On disclosing true policy before an election. He referred back to the lead up to the 2013 Federal election where both sides had promised not to raise GST and continued: "Don't promise not to do things. Say, what you will do or say nothing. Saying you won’t removes levers".

End of Kennett quotes.

NOTES

Event Identification
The Hon Jeff Kennett AC gave the inaugural VPELA Barber Lecture, entitled 'Resilience, democracy and creating a globally competitive future for Victoria’ on Thursday evening, 18th September 2014 at The Arts Centre, Melbourne.

[1] VPELA is the Victorian Planning and Environmental Law Association - a planning professionals group. The talk was sponsored by property developers Urbis. The Links and Affiliations of VPELA are:

Australian Population Institute
Association of Consulting Surveyors
Department of Planning and Community Development
Environment Protection Authority Victoria
Heritage Victoria
National Environmental Law Association
NELA’s Environmental Law Digest
Planning Institute Australia
www.planning.org.au/vic
Urban Development Institute of Australia

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Comments

An explosion in the number of foreign-born workers in Australia has led to workplace safety concerns, according to confidential government research. Fairfax Media expose rising concerns from the federal government's top job safety officials about an "almost certain" increase in injuries and fatalities among poorly paid migrant workers. Safe Work Australia concludes that visa-holders, refugees and permanent migrants are largely hired in low-end jobs such as farm labour or meat processing, and are suffering deadly workplace injuries at higher rates than other employees.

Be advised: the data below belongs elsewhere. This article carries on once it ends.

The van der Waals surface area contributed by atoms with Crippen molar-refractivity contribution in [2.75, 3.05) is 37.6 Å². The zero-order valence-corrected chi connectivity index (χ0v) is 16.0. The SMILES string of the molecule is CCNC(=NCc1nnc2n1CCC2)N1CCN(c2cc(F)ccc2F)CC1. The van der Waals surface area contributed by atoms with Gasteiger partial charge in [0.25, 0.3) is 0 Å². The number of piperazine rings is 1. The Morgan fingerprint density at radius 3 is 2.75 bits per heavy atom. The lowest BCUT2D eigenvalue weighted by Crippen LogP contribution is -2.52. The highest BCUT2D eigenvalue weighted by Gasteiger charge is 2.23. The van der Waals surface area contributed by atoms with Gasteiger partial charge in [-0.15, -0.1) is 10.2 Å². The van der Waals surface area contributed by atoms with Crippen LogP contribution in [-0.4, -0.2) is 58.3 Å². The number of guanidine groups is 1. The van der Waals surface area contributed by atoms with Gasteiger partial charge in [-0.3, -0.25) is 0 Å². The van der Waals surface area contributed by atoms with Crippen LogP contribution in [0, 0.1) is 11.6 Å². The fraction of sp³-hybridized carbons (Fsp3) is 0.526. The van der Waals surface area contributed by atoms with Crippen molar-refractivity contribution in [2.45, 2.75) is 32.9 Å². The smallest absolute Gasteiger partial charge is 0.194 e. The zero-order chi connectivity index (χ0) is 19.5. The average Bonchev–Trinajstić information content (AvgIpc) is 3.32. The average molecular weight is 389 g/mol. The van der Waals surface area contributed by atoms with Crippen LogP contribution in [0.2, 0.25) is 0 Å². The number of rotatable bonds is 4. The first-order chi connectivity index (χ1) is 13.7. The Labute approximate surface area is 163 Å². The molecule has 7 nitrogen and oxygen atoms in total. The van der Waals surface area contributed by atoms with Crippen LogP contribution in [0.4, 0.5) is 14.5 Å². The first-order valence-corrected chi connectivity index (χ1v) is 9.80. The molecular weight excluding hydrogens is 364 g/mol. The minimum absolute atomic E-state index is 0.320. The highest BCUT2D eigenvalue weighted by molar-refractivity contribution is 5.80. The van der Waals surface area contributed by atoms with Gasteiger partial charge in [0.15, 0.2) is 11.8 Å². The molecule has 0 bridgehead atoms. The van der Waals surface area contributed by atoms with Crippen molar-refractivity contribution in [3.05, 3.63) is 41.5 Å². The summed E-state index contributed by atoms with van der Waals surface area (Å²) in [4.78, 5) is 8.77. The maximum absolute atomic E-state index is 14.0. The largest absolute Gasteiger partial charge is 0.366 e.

http://www.smh.com.au/business/workplace-relations/sharp-rise-in-migrant-workers-killed-maimed-in-industrial-accidents-20160825-gr117u.html
With more and more "urban development" and high population growth, we are seeing more extreme constructions, higher towers and contortions of retro-fitting our cities to cope with infrastructure. At the same time, our Treasurer Scott Morrison is lamenting the number of non-tax-payers in our system.
"A generation has grown up not ever having known a recession, of seeing unemployment rates at more than 10 per cent, with one million Australians out of work or mortgage rates at 18 per cent or where inflation is actually a problem, rather than an aspiration." There are also reports about the struggles of skilled migrants are facing, trying to find work!
Surely it doesn't take too much cognitive powers to join the dots between cheap imported labour, massive immigration levels, the housing boom, and high unemployment?
After 25 years of "economic growth" we are faced with the danger of becoming a "banana republic"? Governments need to manage our demographics, our work force and focus on productivity and innovation, instead of the generic "growth" and the GDP they keep touting.

As a side note to the above comes the information that low paid workers on 457 and similar visas are at the forefront of workplace injuries and fatalities. Safe Work Australia has extrapolated data from a survey to show that 91% of employers using non-English speaking migrant labour did not provide translation of safety instructions.

The survey also revealed that 680,000 temporary visa holders with work rights in Australia in 2014, 640,000 permanent migrants and 75,000 refugees arrived in the past 5 years. The research identified that these non-English speaking migrants were more susceptible to workplace injuries and fatalities than English speaking workers.

It is feared that the problem may be worse than the initial figures indicate as not all State Government agencies retain these statistics, for example, Safe Work NSW does whereas Work Safe Victoria doesn't.